By Julie Lundin, NCIDQ, LEED AP ID+C, ASID, Director, Emerald Skyline Corporation
As both the owners and the designers of a commercial building in Boca Raton it was essential that we examine the pros and cons of renovation vs. new construction and the impact on our project. When considering renovation vs. new construction for any project, it is important to understand that both paths lead to different and unique results. Comparing the merits and challenges of each against the needs of a project is crucial in determining what the best options are. Our design team collaborated and brainstormed to determine the issues involved, document the issues and prioritize them. This process helped us to determine that a major renovation will make the most sense for our building and our sustainable goals.
The building is an unoccupied auto body shop located on a former brownfield. Whether to save or demolish an old building has always been a question for owners, developers and cities. We are applying the concept of adaptive reuse to this project. It is the idea of “twice green”, not just repurposing an older building, but also making it even more environmentally friendly in its new life. This project will convert an existing eyesore structure into a rehabilitated sustainable building.
How green is adaptive reuse?
The National Trust for Historic Preservation published a report on the environmental benefits of adaptive reuse. The Greenest Building: Qualifying the Environmental Value of Building Reuse, demonstrates through case studies that reusing buildings can save from between 4 to 46% over new construction.
These findings include:
- Reuse Matters. Building reuse typically offers greater environmental savings than demolition and new construction. It can take between 10 to 80 years for a new energy efficient building to overcome, through efficient operations, the climate change impacts created by its construction.
- Scale Matters. Collectively, building reuse and retrofits substantially reduce climate change impacts.
- Design Matters. The environmental benefits of reuse are maximized by minimizing the input of new construction materials. Renovation projects that require many new materials can reduce or even negate the benefits of reuse.
- The Bottom Line. Reusing existing buildings is good for the economy, the community and the environment. At a time when our country’s foreclosure and unemployment rates remain high, communities would be wise to reinvest in their existing building stock.
The U.S. Green Building Leadership in Environmental and Energy Design (LEED) strongly encourages reuse of an existing site and building. By using LEED principles during design and construction points toward LEED accreditation can be achieved. The incorporation of sustainable solutions into our design and materials will create a healthier building, reduce negative impacts on the environment, and utilize the economy of reuse. Every material has an impact, the fewer building materials used in a rehab project, the less environmental impact there will be.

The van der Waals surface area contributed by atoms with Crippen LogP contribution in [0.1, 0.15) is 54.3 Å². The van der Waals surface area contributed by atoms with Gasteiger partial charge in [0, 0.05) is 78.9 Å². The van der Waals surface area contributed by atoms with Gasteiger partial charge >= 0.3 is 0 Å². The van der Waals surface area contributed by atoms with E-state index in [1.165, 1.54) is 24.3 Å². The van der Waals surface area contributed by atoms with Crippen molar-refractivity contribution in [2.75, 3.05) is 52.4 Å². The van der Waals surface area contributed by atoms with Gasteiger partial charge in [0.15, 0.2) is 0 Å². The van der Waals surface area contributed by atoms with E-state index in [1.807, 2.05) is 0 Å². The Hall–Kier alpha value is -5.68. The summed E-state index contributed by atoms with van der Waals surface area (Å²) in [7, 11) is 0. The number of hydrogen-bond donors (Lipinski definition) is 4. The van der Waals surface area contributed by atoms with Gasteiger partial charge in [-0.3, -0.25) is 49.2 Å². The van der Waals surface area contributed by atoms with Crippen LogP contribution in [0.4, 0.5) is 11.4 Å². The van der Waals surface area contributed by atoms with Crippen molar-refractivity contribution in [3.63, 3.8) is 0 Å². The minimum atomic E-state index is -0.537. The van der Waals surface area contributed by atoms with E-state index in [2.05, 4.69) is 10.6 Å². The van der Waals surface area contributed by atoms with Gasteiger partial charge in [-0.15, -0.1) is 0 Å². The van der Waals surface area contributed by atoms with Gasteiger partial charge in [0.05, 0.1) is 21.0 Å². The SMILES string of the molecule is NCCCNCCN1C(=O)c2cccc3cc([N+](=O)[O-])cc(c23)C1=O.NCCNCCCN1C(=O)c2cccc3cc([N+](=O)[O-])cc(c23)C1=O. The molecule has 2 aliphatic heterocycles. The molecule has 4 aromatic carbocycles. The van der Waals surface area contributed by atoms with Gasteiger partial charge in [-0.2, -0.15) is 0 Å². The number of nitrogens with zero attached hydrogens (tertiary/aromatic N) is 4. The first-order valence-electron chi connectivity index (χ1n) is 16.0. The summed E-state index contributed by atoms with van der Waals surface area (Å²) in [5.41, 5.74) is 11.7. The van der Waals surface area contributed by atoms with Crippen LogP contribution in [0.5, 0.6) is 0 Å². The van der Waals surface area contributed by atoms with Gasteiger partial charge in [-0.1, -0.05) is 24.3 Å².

The decision to renovate rather than build new has many challenges. Key factors typically considered in this decision could have easily sent us in a different direction if sustainability was not important to our project. The budget to accomplish a major renovation for this project may not cost less than new construction but the sustainable benefits are significant. The condition of the current structure will require many changes and improvements. The building needs updated technologies, energy efficiencies, and time challenges to complete. By renovating we are diverting waste from being placed in landfills, we are disturbing less native vegetation and contributing less erosion and adverse effects on the land. The decision to renovate this older structure will provide a safer and healthier environment for its users while creating an enhanced appearance.
The existing footprint allows only so much floor space. To overcome this, we are going vertical and building a partial second floor. Building above is less expensive than building outward. A key consideration in many designs should be on how to best utilize the building while using smaller spaces.
The age old question of whether to build new or renovate has become even more complex as we seek to determine which has the least amount of impact on our environment. While the ease of new construction may be preferred, the greater potential for reducing your carbon impact during renovation compared to a new construction is apparent over a 75 year life span of a building. As The National Trust for Historic Perseveration recently stated that the greenest building may be the one you already own – and this is the reason we selected to renovate rather than build new.